Surface modified thin film from silk and gelatin for sustained drug release to heal wound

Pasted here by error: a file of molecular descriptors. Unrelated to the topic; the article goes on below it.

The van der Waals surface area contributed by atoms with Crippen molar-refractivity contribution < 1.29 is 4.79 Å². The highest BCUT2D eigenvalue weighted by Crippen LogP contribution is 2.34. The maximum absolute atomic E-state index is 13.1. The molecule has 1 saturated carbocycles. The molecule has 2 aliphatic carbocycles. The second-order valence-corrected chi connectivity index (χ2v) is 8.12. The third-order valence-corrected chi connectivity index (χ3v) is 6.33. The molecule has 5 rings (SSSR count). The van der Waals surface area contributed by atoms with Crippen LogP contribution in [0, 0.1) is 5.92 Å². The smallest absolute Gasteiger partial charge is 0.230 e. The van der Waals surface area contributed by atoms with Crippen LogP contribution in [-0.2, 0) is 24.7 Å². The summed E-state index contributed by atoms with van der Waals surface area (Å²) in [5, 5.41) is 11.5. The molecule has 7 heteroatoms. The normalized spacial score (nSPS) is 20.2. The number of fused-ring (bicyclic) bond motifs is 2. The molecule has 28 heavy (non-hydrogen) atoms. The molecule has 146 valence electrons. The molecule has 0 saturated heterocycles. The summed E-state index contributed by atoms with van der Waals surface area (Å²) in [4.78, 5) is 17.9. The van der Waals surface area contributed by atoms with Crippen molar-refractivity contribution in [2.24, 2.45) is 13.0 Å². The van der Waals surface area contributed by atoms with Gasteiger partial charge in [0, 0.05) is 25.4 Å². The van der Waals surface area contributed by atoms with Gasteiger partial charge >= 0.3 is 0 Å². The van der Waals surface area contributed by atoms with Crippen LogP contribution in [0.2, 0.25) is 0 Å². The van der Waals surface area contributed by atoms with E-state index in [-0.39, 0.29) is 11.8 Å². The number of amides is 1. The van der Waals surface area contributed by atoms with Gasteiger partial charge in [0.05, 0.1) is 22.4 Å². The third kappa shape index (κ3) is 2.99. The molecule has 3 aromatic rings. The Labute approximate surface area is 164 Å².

In this study a unique thin film was designed from a silk and gelatin blend which was capable of delivering drug to heal a wound in a rat model. The mechanical properties of the studied film were quite attractive, showing the good strength required for wound-healing applications. The use of a higher content of either silk or gelatin was not advantageous for drug loading or drug-delivery applications. Modification of film using polyethylene glycol (PEG) was quite effective and not only showed better uptake results for wound fluid but also exhibited an excellent in vitro release profile and faster in vivo healing. In addition, results showed that PEG modification was able to reduce the speed of degradation of the film. The initial burst release was extremely high for unmodified films and released more than 60% within the first 8 hours which was significantly reduced by surface modification using PEG. Ciprofloxacin-loaded modified films were able to heal the wound within one week, whereas unmodified films were not able to heal within the same period of time. The in vitro results suggest that the films are very promising for drug-delivery application and PEG modification is very effective for that purpose.